Should Congress close the FBI’s backdoor for spying on American communications? Yes.

This statement was originally published on on 28 July 2021.

All of us deserve basic protection against government searches and seizures that the Constitution provides, including requiring law enforcement to get a warrant before it can access our communications.  But currently, the FBI has a backdoor into our communications, a loophole, that Congress can and should close.

This week, Congress will vote on the Commerce, Justice, Science and Related Agencies Appropriations bill (H.R. 4505). Among many other things, this bill contains all the funding for the Department of Justice for Fiscal Year 2022 along with certain restrictions on how the DOJ is allowed to spend taxpayer funds. Reps. Lofgren, Massie, Jayapal, and Davidson have offered an amendment to the bill that would prohibit the use of taxpayer funds to conduct warrantless wiretapping of US Persons conducted under Section 702 of the FISA Amendments Act. We strongly support this Amendment.

Section 702 of the Foreign Intelligence Surveillance Act (FISA) requires tech and telecommunications companies to provide the U.S. government with access to emails and other communications to aid in national security investigations –ostensibly when U.S. persons are in communication with foreign surveillance targets abroad or wholly foreign communications transit the U.S. But in this wide-sweeping dragnet approach to intelligence collection, companies allows government access and collection of a large amount of “incidental” communications – that is millions of untargeted communications of U.S. persons that are swept up with the intended data. Once it is collected, the FBI currently can bypass the 4th Amendment requirement of a warrant and sift through these “incidental” non-targeted communications of Americans – effectively using Section 702 as a “backdoor” around the constitution. They’ve been told by the FISA Court this violates Americans’ Fourth Amendment rights but it has not seemed to stop them and, frustratingly, the FISA Court has failed to take steps to ensure that they stop.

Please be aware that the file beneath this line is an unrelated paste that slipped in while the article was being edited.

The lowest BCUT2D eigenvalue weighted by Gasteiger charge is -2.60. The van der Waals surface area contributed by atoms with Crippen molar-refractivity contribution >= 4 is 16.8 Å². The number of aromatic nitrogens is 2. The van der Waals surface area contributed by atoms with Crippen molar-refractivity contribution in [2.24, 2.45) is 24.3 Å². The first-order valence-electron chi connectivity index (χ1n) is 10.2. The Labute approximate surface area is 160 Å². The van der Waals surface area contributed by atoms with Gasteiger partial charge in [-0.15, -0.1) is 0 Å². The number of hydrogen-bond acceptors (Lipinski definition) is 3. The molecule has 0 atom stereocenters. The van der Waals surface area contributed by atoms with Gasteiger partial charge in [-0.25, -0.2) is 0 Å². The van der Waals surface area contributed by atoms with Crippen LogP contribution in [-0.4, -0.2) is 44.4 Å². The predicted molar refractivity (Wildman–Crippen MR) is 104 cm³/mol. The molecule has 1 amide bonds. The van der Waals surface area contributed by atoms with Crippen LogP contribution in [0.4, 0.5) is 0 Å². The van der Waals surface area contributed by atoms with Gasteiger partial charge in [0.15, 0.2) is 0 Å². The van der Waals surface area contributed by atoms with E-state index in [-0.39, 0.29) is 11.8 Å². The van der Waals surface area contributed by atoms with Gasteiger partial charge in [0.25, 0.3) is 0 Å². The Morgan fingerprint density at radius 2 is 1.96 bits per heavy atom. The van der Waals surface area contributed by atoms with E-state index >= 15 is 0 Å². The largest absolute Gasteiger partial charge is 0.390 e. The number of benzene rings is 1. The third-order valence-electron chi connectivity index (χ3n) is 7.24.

This amendment would not only forbid the DOJ from doing this activity, it would also send a powerful signal to the intelligence agency that Congress is serious about reform.


The DOJ is opposing this amendment, saying that it would inhibit their investigations and make them less successful in rooting out kidnappings and child trafficking. We’ve heard this argument before, and it’s just not convincing.

The FBI has a wide range of investigatory tools.  It gives a scary list of potential investigations that it says might be impacted by removing its backdoor, but for every single one of them, the FBI can get a warrant or use other investigatory tools like National Security Letters. What the DOJ elides in protesting this narrow amendment is that the FBI has gotten used to searching through already collected communications of Americans – overbroadly collected for foreign intelligence purposes – for domestic law enforcement purposes. But it is not the purpose of 702 to save the FBI the trouble of getting a warrant (FISA or otherwise) for domestic investigations as the law and the Constitution requires before it collects needed information from the telecommunications and Internet service providers. The FBI is in no way prohibited from using its long-standing powerful investigatory tools due to this amendment – it just can no longer piggy-back on admittedly over broad foreign intelligence collections.

The government also elides that what it wants is to take advantage of Section 702’s massive well-documented over-collection to have a kind of time machine. There is a possibility that information collected by the NSA will be deleted before the FBI can get a warrant, but the FBI has not submitted any public (or as far as we can tell, classified) evidence that this is a major problem in practice or would have resulted in thwarted prosecutions – as opposed to just requiring a bit more effort by the FBI. But protecting Americans privacy is worth making the FBI follow the Constitution, even if it is a bit more effort.

The US Supreme Court has denied domestic law enforcement a general warrant – collecting first a broad swath of Americans’ communications then sorting through later what it may need. That is what the FBI is defending here, it is what the FISC raised concerns about and it is what this amendment will rightfully stop.

Tell your member of Congress to support this amendment today.

The post Should Congress close the FBI’s backdoor for spying on American communications? Yes. appeared first on IFEX.



Human Rights Network for Journalists-Uganda (HRNJ-Uganda) is a network of human rights journalists in Uganda working towards enhancing the promotion, protection and respect of human rights through defending and building the capacities of journalists, to effectively exercise their constitutional rights and fundamental freedoms for collective campaigning through the media.

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